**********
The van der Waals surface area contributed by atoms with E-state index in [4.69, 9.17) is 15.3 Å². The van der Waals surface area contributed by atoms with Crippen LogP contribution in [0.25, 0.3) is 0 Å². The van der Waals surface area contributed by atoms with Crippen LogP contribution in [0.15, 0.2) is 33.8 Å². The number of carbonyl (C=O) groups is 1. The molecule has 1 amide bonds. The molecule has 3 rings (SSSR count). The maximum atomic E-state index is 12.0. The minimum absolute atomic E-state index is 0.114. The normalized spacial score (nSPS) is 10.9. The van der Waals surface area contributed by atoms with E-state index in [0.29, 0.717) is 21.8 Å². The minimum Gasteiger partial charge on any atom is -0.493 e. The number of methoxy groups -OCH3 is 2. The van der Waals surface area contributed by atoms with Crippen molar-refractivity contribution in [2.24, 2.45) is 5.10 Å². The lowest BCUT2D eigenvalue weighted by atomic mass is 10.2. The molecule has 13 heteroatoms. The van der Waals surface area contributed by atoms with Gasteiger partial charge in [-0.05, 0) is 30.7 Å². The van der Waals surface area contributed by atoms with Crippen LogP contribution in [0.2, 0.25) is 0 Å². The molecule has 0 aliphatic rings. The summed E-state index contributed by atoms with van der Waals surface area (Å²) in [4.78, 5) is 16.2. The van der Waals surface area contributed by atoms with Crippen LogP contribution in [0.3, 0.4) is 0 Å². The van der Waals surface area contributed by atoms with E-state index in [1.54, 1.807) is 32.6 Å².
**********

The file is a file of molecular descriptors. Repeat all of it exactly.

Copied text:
The van der Waals surface area contributed by atoms with E-state index in [4.69, 9.17) is 15.3 Å². The van der Waals surface area contributed by atoms with Crippen LogP contribution in [0.25, 0.3) is 0 Å². The van der Waals surface area contributed by atoms with Crippen LogP contribution in [0.15, 0.2) is 33.8 Å². The number of carbonyl (C=O) groups is 1. The molecule has 1 amide bonds. The molecule has 3 rings (SSSR count). The maximum atomic E-state index is 12.0. The minimum absolute atomic E-state index is 0.114. The normalized spacial score (nSPS) is 10.9. The van der Waals surface area contributed by atoms with E-state index in [0.29, 0.717) is 21.8 Å². The minimum Gasteiger partial charge on any atom is -0.493 e. The number of methoxy groups -OCH3 is 2. The van der Waals surface area contributed by atoms with Crippen molar-refractivity contribution in [2.24, 2.45) is 5.10 Å². The lowest BCUT2D eigenvalue weighted by atomic mass is 10.2. The molecule has 13 heteroatoms. The van der Waals surface area contributed by atoms with Gasteiger partial charge in [-0.05, 0) is 30.7 Å². The van der Waals surface area contributed by atoms with Crippen LogP contribution in [0.2, 0.25) is 0 Å². The molecule has 0 aliphatic rings. The summed E-state index contributed by atoms with van der Waals surface area (Å²) in [4.78, 5) is 16.2. The van der Waals surface area contributed by atoms with Crippen LogP contribution in [0.3, 0.4) is 0 Å². The van der Waals surface area contributed by atoms with E-state index in [1.54, 1.807) is 32.6 Å².